House impeachment managers have presented senators with video footage of lawmakers fleeing the mobs of Trump supporters who had broken into the U.S. Capitol building on January 6.
The scenes of deadly violence, which included rioters in tactical gear and armed with zip-ties, shocked lawmakers, but Democrats still face an uphill struggle to get the two-thirds majority required for a conviction for Trump, who has been charged with inciting the riots.
Prior to the trial, Cramer expressed his disdain for the process in a video message in which he said: “Welcome to the stupidest week in the Senate.” He also accused House Speaker Nancy Pelosi of using impeachment “flippantly” as a political tool.
On Wednesday, he said he would listen to the evidence, but suggested he would be unlikely to convict.
“I presume innocence. That being said, I do think the hill is very steep, it’s supposed to be steep, it’s designed to be a steep hill and unless I’m convinced otherwise I expect that the president will get my vote for acquittal,” Cramer said, according to KFYR.
Newsweek has contacted Cramer’s office for comment.
At least 17 Republicans in the upper house will be required to convict Trump and only six GOP senators broke party ranks to vote that the impeachment trial was constitutional.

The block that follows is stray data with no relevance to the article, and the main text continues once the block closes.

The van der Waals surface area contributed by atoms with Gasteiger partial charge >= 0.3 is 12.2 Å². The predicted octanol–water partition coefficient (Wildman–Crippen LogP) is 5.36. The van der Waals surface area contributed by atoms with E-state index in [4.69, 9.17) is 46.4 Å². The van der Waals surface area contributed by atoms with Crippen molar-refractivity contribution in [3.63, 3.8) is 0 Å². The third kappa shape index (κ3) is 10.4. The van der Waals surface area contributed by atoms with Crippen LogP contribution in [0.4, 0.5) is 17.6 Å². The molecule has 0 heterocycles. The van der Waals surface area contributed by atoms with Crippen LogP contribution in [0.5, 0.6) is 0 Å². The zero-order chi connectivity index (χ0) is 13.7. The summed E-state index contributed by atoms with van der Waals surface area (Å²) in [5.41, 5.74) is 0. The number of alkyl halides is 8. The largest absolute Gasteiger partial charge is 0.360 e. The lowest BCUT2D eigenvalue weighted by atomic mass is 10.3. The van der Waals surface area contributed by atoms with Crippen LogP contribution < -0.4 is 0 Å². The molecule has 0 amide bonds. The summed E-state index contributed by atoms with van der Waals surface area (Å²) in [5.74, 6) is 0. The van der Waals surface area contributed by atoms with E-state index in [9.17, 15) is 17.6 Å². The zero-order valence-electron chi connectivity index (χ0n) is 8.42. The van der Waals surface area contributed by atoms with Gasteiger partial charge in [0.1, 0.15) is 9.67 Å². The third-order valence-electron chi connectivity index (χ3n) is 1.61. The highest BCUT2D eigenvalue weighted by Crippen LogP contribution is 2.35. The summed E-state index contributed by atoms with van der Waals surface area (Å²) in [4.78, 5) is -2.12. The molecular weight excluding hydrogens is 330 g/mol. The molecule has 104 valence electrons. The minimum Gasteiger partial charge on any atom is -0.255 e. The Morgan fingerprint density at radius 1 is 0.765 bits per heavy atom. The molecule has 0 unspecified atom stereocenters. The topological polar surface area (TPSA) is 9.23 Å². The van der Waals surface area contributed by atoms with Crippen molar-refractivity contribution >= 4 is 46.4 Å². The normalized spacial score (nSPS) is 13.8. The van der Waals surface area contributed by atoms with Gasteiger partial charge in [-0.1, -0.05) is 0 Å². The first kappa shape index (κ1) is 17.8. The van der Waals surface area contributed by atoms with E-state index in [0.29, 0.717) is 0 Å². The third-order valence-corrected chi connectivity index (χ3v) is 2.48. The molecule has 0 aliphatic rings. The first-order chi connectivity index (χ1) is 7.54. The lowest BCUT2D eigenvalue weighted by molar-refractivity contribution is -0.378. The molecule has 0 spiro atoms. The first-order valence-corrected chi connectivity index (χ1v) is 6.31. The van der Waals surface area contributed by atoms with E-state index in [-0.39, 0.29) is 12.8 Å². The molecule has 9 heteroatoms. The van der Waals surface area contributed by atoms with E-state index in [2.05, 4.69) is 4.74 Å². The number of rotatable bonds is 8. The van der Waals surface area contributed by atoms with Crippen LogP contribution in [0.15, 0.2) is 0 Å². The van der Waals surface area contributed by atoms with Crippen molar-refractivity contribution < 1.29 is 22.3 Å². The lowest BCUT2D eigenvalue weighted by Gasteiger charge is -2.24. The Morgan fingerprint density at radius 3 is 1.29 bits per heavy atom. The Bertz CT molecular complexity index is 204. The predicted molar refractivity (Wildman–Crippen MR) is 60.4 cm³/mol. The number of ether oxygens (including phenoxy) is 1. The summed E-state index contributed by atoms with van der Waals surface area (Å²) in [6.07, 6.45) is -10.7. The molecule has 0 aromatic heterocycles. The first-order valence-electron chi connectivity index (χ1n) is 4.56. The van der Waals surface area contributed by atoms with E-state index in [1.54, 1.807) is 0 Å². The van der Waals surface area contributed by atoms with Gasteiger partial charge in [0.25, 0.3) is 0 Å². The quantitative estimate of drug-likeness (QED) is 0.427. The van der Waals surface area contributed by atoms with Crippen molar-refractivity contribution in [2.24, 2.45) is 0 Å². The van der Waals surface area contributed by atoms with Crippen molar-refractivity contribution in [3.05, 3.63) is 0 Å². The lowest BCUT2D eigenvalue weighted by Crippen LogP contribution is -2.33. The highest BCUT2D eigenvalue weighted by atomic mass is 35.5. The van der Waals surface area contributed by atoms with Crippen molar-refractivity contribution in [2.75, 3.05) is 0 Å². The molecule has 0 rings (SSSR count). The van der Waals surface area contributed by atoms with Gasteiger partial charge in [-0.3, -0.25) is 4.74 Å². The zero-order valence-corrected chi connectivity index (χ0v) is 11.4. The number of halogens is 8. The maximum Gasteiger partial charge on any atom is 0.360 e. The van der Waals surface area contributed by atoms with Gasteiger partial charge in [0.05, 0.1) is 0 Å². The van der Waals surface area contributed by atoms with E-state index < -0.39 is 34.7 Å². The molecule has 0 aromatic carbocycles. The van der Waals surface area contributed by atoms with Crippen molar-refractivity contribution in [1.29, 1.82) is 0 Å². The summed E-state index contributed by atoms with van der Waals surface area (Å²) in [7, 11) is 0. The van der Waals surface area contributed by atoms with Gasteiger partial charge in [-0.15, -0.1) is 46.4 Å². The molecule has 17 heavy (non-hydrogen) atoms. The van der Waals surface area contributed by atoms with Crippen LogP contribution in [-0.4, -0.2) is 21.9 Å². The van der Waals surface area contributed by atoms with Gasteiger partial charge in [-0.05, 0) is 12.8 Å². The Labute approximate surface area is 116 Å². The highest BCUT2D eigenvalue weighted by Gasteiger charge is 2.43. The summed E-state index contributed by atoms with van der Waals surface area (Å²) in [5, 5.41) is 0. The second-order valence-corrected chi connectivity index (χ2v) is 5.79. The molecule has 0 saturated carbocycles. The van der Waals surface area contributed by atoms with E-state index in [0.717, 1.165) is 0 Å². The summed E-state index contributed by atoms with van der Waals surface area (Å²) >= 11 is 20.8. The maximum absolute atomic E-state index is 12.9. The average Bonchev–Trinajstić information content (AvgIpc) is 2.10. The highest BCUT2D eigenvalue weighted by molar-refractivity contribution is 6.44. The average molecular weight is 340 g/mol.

Among them, is Lisa Murkowski (R-AL), who after seeing the video footage told reporters that “the evidence that has been presented is pretty damning.”
Mitt Romney (R-UT), a Trump critic who has also suggested he would vote to convict the former president described the footage as “overwhelmingly distressing.” But when asked how other GOP senators felt, Romney said according to CNN: “I can’t predict how other people will react.”
“I think most Republicans found the presentation by the House Managers offensive and absurd,” he tweeted, later telling Fox News that “we all know what happened in the Capitol was terrible. I hope everybody involved that broke into the Capitol goes to jail.”
Meanwhile, Sen. Mike Braun (R-IN) was among GOP lawmakers who praised the visual presentation of the impeachment managers. But when asked if the footage would sway his verdict, he said, “when you think the process is flawed in the first place, I think it’s going to be different to arrive at a conclusion on the facts and the merits itself.”
The graphic below provided by Statista outlines how the impeachment process works.